EGLIN AIR FORCE BASE, Fla. --
Silence fills the classroom as Airmen actively try not to make eye contact with one another. Many have just graduated from Basic Military Training, having learned only basic maintenance, and are still austere from the environment they were just in.
After BMT, Airmen are sent to technical school to learn the specialized aspects of their job. If an Airmen is selected to be an F-35 aircraft armament systems technician, there is a chance they will be taught by Tech. Sgt. Jeremy McKague, 359th Training Squadron F-35 aircraft armament systems instructor.
“I love my job,” said McKague. “I love training the future generations of weapons troops.”
McKague is from Tracy, California and decided to join the Air Force right out of high school.
“I joined to better myself, and I continue to serve to impact the Airmen that serve under my charge,” said McKague. “Their accomplishments are a reflection of how I am as a leader, and it keeps me going.”
McKague became an instructor in 2018 and has won several awards throughout his career to include the Lt. Gen. Leo Marquez Award, a prestigious award for maintenance excellence, Airman of the year, weapons supervisor of the year, noncommissioned officer of the quarter, and instructor of the quarter.
“The ability to further my leadership qualities and learn how to more effectively communicate with my Airmen are some of the reasons I wanted to become an instructor,” said McKague. “Since being an instructor, I have developed into a better NCO and it has given me a deeper satisfaction with my career in the Air Force.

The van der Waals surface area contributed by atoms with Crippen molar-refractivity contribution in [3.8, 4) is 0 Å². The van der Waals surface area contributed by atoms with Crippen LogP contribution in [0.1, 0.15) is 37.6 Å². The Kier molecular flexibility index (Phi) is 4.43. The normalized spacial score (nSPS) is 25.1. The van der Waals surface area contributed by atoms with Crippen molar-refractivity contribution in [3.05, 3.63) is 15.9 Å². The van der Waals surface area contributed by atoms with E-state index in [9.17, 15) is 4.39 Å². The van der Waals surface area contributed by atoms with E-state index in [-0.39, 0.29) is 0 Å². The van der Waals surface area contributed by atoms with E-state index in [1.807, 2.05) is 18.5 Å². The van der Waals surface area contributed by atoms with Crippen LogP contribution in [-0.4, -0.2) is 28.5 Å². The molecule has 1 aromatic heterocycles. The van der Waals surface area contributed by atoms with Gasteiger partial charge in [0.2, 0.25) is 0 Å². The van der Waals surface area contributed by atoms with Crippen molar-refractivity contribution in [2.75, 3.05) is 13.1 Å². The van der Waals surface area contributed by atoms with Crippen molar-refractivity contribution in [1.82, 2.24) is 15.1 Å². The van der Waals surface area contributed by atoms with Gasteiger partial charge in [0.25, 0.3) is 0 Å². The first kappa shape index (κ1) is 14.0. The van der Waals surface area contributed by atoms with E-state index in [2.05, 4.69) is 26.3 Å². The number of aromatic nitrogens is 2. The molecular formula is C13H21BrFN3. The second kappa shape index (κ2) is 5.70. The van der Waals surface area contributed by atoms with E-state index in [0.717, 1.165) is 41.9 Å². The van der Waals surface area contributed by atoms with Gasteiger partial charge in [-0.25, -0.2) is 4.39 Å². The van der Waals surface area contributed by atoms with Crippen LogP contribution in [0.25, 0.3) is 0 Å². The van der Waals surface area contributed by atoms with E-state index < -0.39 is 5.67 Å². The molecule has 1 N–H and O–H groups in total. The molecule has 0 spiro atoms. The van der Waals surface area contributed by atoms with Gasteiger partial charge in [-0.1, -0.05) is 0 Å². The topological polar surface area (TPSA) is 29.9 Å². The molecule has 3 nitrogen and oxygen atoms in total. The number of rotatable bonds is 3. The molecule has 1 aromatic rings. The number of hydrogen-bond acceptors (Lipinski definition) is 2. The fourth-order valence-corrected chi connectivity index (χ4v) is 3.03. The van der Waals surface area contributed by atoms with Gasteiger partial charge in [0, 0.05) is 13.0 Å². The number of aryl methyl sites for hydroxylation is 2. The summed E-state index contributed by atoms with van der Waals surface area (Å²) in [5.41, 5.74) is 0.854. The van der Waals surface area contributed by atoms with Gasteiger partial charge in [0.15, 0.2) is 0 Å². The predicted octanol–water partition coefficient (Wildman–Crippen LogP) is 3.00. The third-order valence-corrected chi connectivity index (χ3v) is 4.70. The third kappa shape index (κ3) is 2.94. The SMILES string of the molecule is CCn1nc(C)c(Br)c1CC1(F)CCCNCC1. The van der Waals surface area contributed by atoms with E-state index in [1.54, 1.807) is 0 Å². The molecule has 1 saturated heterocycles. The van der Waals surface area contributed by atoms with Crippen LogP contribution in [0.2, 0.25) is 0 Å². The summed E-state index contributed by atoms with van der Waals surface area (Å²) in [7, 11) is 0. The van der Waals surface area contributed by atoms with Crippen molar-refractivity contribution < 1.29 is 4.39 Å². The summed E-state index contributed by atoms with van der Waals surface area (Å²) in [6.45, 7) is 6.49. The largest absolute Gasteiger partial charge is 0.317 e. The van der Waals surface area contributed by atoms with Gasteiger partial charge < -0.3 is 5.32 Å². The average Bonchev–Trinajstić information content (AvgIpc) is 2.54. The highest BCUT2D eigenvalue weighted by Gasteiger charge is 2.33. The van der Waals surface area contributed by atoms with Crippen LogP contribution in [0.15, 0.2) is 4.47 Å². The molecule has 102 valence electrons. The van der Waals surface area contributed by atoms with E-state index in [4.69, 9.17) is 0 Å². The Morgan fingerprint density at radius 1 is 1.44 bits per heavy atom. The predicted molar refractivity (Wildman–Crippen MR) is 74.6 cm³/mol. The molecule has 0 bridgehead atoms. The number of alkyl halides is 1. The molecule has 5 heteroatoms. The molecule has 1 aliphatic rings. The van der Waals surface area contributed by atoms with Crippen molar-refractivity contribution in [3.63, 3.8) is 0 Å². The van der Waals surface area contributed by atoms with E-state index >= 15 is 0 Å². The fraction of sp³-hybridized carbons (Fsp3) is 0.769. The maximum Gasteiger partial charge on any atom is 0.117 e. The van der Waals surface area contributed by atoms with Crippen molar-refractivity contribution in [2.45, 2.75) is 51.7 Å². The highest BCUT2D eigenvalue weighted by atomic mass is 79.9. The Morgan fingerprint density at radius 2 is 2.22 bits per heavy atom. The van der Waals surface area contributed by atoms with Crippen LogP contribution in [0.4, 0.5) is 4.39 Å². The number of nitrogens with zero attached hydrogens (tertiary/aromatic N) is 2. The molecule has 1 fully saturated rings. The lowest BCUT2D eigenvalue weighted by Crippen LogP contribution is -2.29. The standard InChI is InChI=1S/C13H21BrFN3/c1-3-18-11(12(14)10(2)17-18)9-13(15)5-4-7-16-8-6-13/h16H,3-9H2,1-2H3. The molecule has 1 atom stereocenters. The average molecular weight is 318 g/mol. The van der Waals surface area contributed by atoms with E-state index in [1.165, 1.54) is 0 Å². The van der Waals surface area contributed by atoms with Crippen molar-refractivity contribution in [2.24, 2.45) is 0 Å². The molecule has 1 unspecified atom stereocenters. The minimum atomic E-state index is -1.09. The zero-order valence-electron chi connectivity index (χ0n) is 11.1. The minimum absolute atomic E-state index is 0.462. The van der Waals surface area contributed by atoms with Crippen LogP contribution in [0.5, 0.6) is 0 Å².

As an instructor, McKague ensures the next generation of leaders are developing into strategically minded, agile and complex problem-solvers, who are grounded in the Air Force’s core values and can operate within a joint, all-domain environment.
“Not everything goes as planned,” said McKague. “I teach my Airmen to think outside the box and to use the tools I have taught them to solve problems in unique and creative ways.”
Technical training is the last stop for many Airmen before they become operational, and instructors are tasked to instill the core values and foundational skills required for every member in the profession of arms.
“In tech school, we are the first impression for what these Airmen see of what the Air Force is going to be like for them,” said McKague. “I incorporate how Airmen should act into my lessons by sharing heritage or personal stories at the beginning of each of my lessons.”
Competency-based learning is the Air Force’s foundation for force development and McKague concentrates on a performance-based approach by teaching these Airmen what they need to know to be successful at all levels throughout their career.
“Training is the epitome of the Air Force,” said McKague. “By sharing my experiences, I hope to encourage them to challenge themselves and find ways to better themselves in their lives.”
When McKague was selected to be an instructor at the Academic Training Center, he was the first F-35 experienced weapons instructor to teach there.
“Being an instructor here has allowed me to see more of the operational level of the Air Force rather than the strategic level that I am used to on the flight line,” said McKague.
With McKague’s background, he has been able to educate future F-35 aircraft armament systems technicians on core tasks, loading and maintaining munitions, and how to maintain resiliency through difficult times.
“The one thing I like the most about our career field is that we take care of our own,” said McKague. “I want to leave the Air Force better than it was when I came in.”